> As for OS, there was an article in one of the magazines that opined that
> vis-a-vis NT, "The honeymoon is over." I have heard many a nightmarish
> tale about NT4.0 being unable to run on otherwise perfectly good
> hardware, and huge mountains of software that runs under win95 but
> refuses to under NT4. I may be a unix bigot, but if NT is the answer,
> it must be a stupid question.
While I don't agree with everything in your post, I have to agree with
you here. IMHO, NT4 was a mistake. Probably because they rushed it.
IME, NT3.51 was a much better [i.e. stable] product. Articles in
trade mags I have read show that an overwhelming majority of IS
managers are still running NT3.51, and are wary of NT4 after hearing
of others' reports of NT4 instability.
MS should have released the shell preview (makes NT3.51 look like
Win95) as an add-on to NT3.51, then waited for the feature set in NT5
to become available before making the new release.
Water under the bridge now, though.
> What would make Unix' future? Scott MacNeily can whine about Microsoft
> desktops wasting monumental amounts of admin time and energy if he
> likes, but unix will die without applications. If WABI or Wine can
> run Office-95, then that's one way. If not, then Sun or someone else
> needs to make an office productivity suite for Unix. It is in the
> application arena that an OS lives or dies. If applications are
> as plentiful and priced equally ($300 for Word and $1500 for
> Framemaker?!), then at long last the OS wars will be fought on
> even footing.
Companies like Applix are selling comparable products. Sure, all I
ever used MS Office for was writing documentation using Word and doing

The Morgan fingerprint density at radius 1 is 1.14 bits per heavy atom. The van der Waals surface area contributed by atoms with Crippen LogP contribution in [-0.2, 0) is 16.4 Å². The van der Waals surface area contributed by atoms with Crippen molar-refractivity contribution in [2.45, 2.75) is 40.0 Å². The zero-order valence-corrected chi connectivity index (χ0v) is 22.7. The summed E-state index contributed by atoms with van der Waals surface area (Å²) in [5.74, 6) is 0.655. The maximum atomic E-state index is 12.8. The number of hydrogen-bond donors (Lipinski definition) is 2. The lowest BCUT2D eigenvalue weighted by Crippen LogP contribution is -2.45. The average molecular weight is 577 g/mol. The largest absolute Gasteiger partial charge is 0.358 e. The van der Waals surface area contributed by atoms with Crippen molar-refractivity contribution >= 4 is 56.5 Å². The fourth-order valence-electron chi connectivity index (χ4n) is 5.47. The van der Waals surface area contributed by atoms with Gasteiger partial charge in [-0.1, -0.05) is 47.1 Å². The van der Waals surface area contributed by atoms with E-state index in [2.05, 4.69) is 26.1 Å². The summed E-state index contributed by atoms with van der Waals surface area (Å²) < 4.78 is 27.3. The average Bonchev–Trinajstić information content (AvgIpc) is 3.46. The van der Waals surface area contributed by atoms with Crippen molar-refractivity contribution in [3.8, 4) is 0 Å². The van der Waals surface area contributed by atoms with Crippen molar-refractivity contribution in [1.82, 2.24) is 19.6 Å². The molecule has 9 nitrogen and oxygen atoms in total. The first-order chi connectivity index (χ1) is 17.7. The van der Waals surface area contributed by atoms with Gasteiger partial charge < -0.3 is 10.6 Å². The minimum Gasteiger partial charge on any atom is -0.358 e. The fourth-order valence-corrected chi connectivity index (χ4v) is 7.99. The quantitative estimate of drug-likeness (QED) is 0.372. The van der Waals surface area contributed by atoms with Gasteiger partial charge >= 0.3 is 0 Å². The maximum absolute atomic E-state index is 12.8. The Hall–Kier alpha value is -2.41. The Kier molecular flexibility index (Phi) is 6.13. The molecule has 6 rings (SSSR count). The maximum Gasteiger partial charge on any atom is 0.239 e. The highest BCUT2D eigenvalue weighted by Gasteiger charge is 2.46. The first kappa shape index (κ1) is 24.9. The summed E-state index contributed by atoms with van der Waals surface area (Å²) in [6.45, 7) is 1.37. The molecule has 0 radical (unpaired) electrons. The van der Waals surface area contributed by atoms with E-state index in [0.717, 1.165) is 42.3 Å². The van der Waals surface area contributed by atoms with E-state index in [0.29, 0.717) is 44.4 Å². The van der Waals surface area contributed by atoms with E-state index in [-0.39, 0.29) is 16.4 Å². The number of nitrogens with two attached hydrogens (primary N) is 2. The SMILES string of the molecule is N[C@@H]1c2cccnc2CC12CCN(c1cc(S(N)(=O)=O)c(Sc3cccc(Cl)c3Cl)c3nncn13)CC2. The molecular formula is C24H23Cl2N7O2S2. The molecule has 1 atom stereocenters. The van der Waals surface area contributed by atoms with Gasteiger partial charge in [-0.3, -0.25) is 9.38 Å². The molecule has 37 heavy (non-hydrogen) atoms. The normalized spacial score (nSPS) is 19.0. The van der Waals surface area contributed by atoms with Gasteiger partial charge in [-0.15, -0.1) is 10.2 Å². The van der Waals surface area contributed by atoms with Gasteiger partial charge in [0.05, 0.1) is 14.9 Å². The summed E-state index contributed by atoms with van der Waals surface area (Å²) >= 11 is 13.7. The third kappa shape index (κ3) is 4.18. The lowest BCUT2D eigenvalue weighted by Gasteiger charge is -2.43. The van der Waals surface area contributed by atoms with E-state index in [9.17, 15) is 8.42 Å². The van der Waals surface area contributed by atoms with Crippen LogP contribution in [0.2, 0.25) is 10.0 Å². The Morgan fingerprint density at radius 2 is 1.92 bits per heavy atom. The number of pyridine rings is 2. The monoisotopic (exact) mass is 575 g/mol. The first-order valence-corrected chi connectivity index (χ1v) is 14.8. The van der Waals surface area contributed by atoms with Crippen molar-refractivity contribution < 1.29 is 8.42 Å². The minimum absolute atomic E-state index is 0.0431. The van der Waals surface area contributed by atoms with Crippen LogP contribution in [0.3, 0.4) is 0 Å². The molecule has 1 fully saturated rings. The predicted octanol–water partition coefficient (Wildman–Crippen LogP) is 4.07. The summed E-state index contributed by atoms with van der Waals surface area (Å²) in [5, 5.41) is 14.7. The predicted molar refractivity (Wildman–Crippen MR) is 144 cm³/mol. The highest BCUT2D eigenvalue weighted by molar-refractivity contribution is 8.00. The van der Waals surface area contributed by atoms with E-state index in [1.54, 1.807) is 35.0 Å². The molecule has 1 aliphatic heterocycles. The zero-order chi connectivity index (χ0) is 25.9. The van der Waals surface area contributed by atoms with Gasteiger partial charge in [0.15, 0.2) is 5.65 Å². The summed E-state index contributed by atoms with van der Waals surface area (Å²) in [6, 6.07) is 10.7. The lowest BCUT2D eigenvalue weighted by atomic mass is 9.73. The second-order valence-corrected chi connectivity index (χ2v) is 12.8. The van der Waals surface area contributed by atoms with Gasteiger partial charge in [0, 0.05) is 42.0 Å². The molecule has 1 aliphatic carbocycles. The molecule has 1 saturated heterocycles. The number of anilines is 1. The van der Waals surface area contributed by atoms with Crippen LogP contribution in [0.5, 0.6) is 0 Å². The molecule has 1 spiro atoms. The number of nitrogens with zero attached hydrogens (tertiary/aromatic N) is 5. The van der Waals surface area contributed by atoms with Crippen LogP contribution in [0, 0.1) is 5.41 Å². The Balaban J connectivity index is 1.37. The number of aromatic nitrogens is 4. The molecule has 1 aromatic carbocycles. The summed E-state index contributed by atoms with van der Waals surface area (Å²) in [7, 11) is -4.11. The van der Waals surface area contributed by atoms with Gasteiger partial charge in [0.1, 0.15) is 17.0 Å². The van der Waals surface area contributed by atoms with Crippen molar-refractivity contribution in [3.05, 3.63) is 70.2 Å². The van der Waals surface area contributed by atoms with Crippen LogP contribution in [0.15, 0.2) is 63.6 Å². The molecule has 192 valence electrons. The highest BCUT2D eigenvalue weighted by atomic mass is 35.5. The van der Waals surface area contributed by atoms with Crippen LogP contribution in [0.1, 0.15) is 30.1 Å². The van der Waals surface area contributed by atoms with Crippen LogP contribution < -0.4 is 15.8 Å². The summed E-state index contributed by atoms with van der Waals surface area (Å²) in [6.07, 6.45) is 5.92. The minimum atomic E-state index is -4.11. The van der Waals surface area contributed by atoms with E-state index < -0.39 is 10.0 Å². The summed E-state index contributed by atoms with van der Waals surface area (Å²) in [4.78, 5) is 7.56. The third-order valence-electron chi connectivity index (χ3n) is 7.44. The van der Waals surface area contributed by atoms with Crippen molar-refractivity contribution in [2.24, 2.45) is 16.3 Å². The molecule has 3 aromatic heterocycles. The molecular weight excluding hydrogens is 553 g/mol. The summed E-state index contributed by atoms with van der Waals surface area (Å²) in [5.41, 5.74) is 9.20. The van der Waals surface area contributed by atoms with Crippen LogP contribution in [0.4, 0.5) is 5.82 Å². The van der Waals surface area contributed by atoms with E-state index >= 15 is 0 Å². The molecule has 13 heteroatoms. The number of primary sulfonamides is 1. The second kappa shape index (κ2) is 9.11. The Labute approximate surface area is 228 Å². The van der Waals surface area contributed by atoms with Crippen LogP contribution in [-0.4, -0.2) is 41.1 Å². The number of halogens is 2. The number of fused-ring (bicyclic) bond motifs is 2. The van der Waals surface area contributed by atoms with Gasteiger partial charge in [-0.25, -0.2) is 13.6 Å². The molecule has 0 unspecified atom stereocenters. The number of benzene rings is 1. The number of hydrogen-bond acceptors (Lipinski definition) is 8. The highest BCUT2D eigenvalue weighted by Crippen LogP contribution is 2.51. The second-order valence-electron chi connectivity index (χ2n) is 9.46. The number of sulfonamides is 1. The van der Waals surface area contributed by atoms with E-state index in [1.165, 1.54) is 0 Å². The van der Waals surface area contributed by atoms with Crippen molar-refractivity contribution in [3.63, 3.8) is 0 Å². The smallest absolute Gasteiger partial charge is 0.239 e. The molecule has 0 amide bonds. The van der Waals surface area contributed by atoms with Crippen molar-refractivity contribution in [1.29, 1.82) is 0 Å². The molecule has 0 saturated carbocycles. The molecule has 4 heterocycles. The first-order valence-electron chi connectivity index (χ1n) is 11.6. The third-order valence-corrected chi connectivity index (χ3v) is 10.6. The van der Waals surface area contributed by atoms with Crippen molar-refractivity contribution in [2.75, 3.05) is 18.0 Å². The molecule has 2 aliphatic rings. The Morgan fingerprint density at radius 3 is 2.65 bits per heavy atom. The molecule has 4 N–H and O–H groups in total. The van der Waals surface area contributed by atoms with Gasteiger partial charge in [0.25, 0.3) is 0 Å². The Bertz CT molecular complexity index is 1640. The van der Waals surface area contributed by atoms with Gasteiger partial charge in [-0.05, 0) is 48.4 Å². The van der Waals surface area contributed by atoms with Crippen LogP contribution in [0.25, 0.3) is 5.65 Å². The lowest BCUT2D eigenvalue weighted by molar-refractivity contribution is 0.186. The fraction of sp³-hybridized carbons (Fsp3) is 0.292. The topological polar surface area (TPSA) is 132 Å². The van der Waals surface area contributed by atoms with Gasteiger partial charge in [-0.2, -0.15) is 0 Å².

spreadsheet analysis using Excel. Some database work with Access, but
I'm much more in favor of Oracle or PG95 for my database needs.
ApplixWare from Applix/Redhat suits my needs, and I find it easier to
use. It looks and feels a lot like MS OFfice, so it was easy to learn
(I never even cracked open the manual.) Screen shots on
http://www.redhat.com. Not to mention it's faster on the same
hardware than MS Office (P-100, 16MB ram.) After I beat TIE Fighter
one more time under Win95, I'll reformat my Win95 partition and mke it
a data area.
Quote:> But Unix' achiles heel is that its compatability is only at source
> level. Each CPU requires its own compiler, and each OS requires its
> own libraries. This, truly, is POSIX's next task - Application
> independence at the shared library level. If I have an x86 ELF
> binary, it should not matter what OS it was compiled on, I should
> be able to run it without modification or without fetching the
> libraries from somewhere. Unix is heading in this direction,
> but the quicker it gets there, the quicker it will be seen as an
> equal platform. And the quicker the applications will be ported
> to it.
IMO, the Java virtual machine will go a long way here. It goes beyond
UNIX-to-UNIX. As I understand the issues, a Java binary will run on
any system that supports the JVM. I think Corel
(http://www.corel.com) has a beta out of the Corel office for Java.
And Linux (for one) supports running Java binaries as though they were
native binaries. Now THAT'S a powerful feature.
Disclaimer: "These opinions are my own, though for a small fee they be